What do you miss about the south side of Milwaukee? 

When I was growing up, my dad was a fireman and we lived in a part of the neighborhood that was all city workers: firemen, policemen, public workers. There was a huge tight-knit family feel, you knew every single person, they knew you, and the whole street felt like your home.


Do you have any fond memories of growing up at St. John Kanty? 

We did everything at the parish. My dad ran the church festival; so we were involved in that 365 days a year. It was a huge thing. St. John Kanty was known to give away whiskey decanters; so we would make trips to Kentucky to buy decanters from Jim Beam. There was just so much going on there and we were in the middle of it all.


What got you into cooking?

My grandmothers. My great grandma was from Poland and my grandma was first-generation American. Our house was very centered on family; we ate dinner together every night at the table. My grandmothers both lived with us at different times; so they were there all the time and made family dinners. When we came home from school, we’d help and I got into it with them.


When did you know it was going to be more than a hobby for you? 

When my church found out I was interested in cooking, they fostered it and asked me to cook breakfast for the Christian Mothers and the Holy Name Society. I was in eighth grade and later a freshman and sophomore in high school, and they trusted me to make breakfast for over 80 people. It meant so much to me that they believed in me. My freshman year at Thomas More, my English teacher, Mary Cox, introduced me to Wally Wallock, who had Grandma Emma’s Cafe on Kinnickinnic, and I went in and helped him with pastry two days a week. I would do all the prep work for his baking, making buttercream and pastry cream and pie crusts. He gave me that next step up that I needed.


Did you work there through high school? 

I worked there a couple years until Wally got me a job at Ponderosa, and by the time I was a senior in high school, I was one of the bosses. Because I was under 18, I didn’t even make minimum wage. On my 18th birthday, I got the biggest raise I’ve ever gotten in my life.


What led you to your current job? 

I was in the restaurant business for a long time and 21 years ago after I got married and my daughter was born we got to her first birthday and I realized that the only thing I remembered about that year was her sleeping. In the restaurant business, you’re always there. So we had her birthday party on Sunday and I went in on Monday and told my boss that I quit.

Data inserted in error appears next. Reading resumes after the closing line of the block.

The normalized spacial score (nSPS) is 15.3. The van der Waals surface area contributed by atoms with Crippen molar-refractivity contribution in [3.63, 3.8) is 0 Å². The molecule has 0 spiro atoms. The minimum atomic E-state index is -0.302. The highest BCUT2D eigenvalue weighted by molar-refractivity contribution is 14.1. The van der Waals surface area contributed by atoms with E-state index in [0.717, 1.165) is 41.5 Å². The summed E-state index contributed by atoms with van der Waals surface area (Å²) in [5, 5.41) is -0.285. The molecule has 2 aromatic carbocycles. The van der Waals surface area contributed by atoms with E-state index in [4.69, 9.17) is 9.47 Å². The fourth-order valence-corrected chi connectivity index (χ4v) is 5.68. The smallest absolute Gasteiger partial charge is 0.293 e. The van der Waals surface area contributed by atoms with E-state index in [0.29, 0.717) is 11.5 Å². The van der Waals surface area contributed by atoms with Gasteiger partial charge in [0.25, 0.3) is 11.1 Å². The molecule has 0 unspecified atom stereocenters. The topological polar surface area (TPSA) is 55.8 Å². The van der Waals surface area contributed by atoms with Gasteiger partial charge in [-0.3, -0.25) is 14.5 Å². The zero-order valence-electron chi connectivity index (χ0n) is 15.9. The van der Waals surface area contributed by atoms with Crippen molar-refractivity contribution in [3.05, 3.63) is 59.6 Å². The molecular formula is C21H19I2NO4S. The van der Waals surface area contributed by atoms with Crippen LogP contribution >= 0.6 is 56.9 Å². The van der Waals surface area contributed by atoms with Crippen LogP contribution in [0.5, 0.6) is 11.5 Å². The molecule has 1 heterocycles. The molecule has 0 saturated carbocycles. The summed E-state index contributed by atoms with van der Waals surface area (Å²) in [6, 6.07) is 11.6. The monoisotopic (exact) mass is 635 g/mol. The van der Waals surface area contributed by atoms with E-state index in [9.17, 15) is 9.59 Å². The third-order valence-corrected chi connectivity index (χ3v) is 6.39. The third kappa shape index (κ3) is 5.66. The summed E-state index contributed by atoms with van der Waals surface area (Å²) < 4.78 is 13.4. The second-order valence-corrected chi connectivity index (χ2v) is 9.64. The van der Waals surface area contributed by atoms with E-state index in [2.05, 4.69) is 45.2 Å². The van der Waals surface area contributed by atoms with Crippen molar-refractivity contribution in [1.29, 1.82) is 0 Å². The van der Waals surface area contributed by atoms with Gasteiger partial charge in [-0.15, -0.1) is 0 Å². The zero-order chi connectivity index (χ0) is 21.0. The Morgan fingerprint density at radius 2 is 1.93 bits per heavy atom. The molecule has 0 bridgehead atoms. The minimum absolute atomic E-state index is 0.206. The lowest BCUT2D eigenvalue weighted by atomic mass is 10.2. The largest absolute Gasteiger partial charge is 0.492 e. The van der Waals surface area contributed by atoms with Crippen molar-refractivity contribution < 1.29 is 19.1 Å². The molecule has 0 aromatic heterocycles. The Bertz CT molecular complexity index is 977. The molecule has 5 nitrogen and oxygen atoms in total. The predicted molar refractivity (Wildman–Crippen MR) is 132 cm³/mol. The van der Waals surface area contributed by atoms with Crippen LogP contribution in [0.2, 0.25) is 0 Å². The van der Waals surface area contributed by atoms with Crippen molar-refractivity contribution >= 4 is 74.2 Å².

What did you decide to get into afterward? 

For two and a half months, I fed Lauren every one of her meals, she took every nap on my chest, and I changed every diaper. One day, I was grocery shopping and I noticed a sign in the store that said they were looking for an assistant produce manager. I thought I could do that, so I applied for it and before we even got home, the manager called and said that in the meat department they were remodeling and putting in the full-service meat counter. He said they wanted someone with a culinary background to create the stuffed chicken breast and the pub burgers. All those things you now see in the Roundy’s cases now, those are all recipes that I created years ago.


How often do you cook at home? 

Every night. I’m still a south side of Milwaukee guy; it’s meat and potatoes. Tonight, it’s grilled chicken with a broccoli rice casserole. I think there’s great comfort from the simple foods. Food spurs so much of our memories. Nobody can talk about a holiday without talking about the food and who gathered around the table.


How do you live out your faith in your life? 

I know that there’s always someone guiding me. I took a leap from the culinary field years ago when I was at the top of my game and one of the best in the field. I followed where I was being led. No one can tell me that the sign in the grocery store wasn’t God guiding me. How many times had I walked by it before?